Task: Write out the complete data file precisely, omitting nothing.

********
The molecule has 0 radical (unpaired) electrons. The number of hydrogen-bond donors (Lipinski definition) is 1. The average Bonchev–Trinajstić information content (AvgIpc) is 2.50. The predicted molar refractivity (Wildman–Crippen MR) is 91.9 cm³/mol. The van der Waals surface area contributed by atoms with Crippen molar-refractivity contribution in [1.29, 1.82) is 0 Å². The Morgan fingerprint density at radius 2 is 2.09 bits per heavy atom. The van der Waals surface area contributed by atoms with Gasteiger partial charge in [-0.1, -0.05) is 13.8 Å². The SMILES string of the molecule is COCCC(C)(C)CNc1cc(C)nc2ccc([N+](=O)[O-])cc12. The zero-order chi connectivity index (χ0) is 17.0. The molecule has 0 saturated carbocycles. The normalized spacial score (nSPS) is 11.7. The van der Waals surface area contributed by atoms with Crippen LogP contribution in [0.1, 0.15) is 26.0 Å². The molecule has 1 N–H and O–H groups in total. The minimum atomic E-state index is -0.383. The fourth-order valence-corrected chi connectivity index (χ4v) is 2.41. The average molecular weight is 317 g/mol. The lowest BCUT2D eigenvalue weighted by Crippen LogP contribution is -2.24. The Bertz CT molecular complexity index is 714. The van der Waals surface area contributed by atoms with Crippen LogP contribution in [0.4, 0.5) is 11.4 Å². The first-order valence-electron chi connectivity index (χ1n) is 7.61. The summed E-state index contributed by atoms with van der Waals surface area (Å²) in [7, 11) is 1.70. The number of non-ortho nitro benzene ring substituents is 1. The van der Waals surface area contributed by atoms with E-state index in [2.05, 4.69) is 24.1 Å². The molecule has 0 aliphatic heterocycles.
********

The molecule has 0 radical (unpaired) electrons. The number of hydrogen-bond donors (Lipinski definition) is 1. The average Bonchev–Trinajstić information content (AvgIpc) is 2.50. The predicted molar refractivity (Wildman–Crippen MR) is 91.9 cm³/mol. The van der Waals surface area contributed by atoms with Crippen molar-refractivity contribution in [1.29, 1.82) is 0 Å². The Morgan fingerprint density at radius 2 is 2.09 bits per heavy atom. The van der Waals surface area contributed by atoms with Gasteiger partial charge in [-0.1, -0.05) is 13.8 Å². The SMILES string of the molecule is COCCC(C)(C)CNc1cc(C)nc2ccc([N+](=O)[O-])cc12. The zero-order chi connectivity index (χ0) is 17.0. The molecule has 0 saturated carbocycles. The normalized spacial score (nSPS) is 11.7. The van der Waals surface area contributed by atoms with Crippen LogP contribution in [0.1, 0.15) is 26.0 Å². The molecule has 1 N–H and O–H groups in total. The minimum atomic E-state index is -0.383. The fourth-order valence-corrected chi connectivity index (χ4v) is 2.41. The average molecular weight is 317 g/mol. The lowest BCUT2D eigenvalue weighted by Crippen LogP contribution is -2.24. The Bertz CT molecular complexity index is 714. The van der Waals surface area contributed by atoms with Crippen LogP contribution in [0.4, 0.5) is 11.4 Å². The first-order valence-electron chi connectivity index (χ1n) is 7.61. The summed E-state index contributed by atoms with van der Waals surface area (Å²) in [7, 11) is 1.70. The number of non-ortho nitro benzene ring substituents is 1. The van der Waals surface area contributed by atoms with E-state index in [2.05, 4.69) is 24.1 Å². The molecule has 0 aliphatic heterocycles.